Social networking sites are a great way for families and friends to stay in contact with each other. They also provide an open forum for people to speak their mind, talk about issues that are important to them, and share photos and memories with the world. Kids and teens have especially taken to this new way of connecting with people. In 2009, 38% of 12 year olds in the United States were members of at least one social network according to the Pew Research Center’s Internet and American Life Project. Kids love chatting, sharing real time photos, and instant messaging each other.
This is a wonderful tool for kids and teens to use, but there are certain things that must be taken into consideration, the first being the mental and emotional maturity of the user. Most young people don’t understand that what you post online can be seen by everyone, and is online forever. Pictures, comments, etc. can be viewed by anybody you allow access to. The biggest concern most parents have is stalkers and pedophiles who can use the information posted by kids to pinpoint what school they go to, the rout they take to walk home, if they have afterschool jobs, or if they will be at a particular location unsupervised like at the mall.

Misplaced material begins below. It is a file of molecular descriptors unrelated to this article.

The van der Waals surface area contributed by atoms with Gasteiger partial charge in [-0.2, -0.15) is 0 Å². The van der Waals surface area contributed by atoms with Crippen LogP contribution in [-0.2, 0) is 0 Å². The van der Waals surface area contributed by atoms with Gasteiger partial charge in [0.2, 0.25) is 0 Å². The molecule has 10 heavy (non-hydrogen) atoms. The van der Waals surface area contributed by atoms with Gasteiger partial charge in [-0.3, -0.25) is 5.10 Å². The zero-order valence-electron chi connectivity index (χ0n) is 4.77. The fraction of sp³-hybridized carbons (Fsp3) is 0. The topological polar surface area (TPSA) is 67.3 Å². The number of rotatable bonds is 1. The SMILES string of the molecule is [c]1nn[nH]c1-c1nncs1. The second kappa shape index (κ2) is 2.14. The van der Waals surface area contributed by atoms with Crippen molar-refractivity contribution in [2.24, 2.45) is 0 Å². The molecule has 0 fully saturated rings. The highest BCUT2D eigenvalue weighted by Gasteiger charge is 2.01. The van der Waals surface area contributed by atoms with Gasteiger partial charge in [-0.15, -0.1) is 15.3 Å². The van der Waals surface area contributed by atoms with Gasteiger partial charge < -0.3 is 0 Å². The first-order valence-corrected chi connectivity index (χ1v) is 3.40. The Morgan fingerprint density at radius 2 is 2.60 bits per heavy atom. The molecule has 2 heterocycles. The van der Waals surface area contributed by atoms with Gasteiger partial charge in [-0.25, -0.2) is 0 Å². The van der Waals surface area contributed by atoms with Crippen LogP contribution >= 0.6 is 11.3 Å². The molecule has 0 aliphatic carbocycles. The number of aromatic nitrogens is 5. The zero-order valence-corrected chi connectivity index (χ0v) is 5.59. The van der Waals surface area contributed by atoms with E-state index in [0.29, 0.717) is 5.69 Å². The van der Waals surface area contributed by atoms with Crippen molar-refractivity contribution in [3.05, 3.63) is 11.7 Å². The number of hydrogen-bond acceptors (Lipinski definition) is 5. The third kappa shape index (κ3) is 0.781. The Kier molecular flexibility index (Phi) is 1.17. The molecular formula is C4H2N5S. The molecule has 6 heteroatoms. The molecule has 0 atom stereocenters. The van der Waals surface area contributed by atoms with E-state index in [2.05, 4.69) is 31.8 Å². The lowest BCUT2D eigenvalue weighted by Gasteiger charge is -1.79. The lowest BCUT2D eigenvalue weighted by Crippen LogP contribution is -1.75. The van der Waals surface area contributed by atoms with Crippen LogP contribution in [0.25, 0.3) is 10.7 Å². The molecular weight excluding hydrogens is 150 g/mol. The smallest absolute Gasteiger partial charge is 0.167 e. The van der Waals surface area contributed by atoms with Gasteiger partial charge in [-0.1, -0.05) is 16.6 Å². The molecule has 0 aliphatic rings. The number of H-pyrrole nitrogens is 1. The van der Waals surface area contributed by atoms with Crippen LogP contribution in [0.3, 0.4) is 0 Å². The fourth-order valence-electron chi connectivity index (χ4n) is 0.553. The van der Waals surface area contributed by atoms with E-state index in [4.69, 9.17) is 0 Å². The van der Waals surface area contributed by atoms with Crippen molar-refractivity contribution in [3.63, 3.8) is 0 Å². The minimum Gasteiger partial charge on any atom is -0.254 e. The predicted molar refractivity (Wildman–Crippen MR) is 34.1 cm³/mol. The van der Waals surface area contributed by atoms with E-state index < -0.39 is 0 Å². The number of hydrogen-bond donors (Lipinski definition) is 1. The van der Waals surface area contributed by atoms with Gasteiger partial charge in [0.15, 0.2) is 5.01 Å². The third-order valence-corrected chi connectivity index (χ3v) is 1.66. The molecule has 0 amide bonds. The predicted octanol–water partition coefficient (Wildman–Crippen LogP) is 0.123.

The second concern is that most kids don’t understand the long term consequences of what they post. Some users have found their posts used against them years later when they are applying for college and jobs. Comments about a particular college could result in an application to attend being denied. Pictures and comments at parties and social gatherings could cost you a job. Even pictures that a minor child may think are safe to post or share online could result in criminal charges of child pornography and a permanent record as a sex offender.
The last thing kids and teens need to keep in mind is that anything they post online can be accessed and manipulated by others. Cyberbullies have been known to take pictures from legitimate social networking profiles and create a dummy profile. They may doctorthe pictures to depict the original person in compromising and embarrassing situations.
When teaching your children safety online it is always important to stress that nothing they post is 100% guaranteed to be private. Parents should be proactive in monitoring what their children post and talk with them if they see anything they deem inappropriate.